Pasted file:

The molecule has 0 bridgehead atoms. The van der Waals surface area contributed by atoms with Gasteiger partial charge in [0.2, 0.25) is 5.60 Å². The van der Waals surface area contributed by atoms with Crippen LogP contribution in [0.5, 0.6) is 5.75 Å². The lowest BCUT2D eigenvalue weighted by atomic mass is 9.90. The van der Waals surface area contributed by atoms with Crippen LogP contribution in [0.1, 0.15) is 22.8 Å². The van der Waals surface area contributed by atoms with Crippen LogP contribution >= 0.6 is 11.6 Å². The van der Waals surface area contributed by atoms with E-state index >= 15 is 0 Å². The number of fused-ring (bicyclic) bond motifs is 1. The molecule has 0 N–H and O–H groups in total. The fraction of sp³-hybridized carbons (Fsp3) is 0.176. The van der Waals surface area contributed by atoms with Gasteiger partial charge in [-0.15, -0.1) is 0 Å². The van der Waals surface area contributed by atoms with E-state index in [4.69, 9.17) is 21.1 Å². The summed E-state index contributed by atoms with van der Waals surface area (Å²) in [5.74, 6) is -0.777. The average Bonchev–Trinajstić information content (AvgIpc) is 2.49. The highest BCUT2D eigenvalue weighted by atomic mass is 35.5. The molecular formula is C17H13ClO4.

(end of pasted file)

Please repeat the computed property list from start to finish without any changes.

The molecule has 0 bridgehead atoms. The van der Waals surface area contributed by atoms with Gasteiger partial charge in [0.2, 0.25) is 5.60 Å². The van der Waals surface area contributed by atoms with Crippen LogP contribution in [0.5, 0.6) is 5.75 Å². The lowest BCUT2D eigenvalue weighted by atomic mass is 9.90. The van der Waals surface area contributed by atoms with Crippen LogP contribution in [0.1, 0.15) is 22.8 Å². The van der Waals surface area contributed by atoms with Crippen LogP contribution >= 0.6 is 11.6 Å². The van der Waals surface area contributed by atoms with E-state index >= 15 is 0 Å². The number of fused-ring (bicyclic) bond motifs is 1. The molecule has 0 N–H and O–H groups in total. The fraction of sp³-hybridized carbons (Fsp3) is 0.176. The van der Waals surface area contributed by atoms with Gasteiger partial charge in [-0.15, -0.1) is 0 Å². The van der Waals surface area contributed by atoms with E-state index in [4.69, 9.17) is 21.1 Å². The summed E-state index contributed by atoms with van der Waals surface area (Å²) in [5.74, 6) is -0.777. The average Bonchev–Trinajstić information content (AvgIpc) is 2.49. The highest BCUT2D eigenvalue weighted by atomic mass is 35.5. The molecular formula is C17H13ClO4.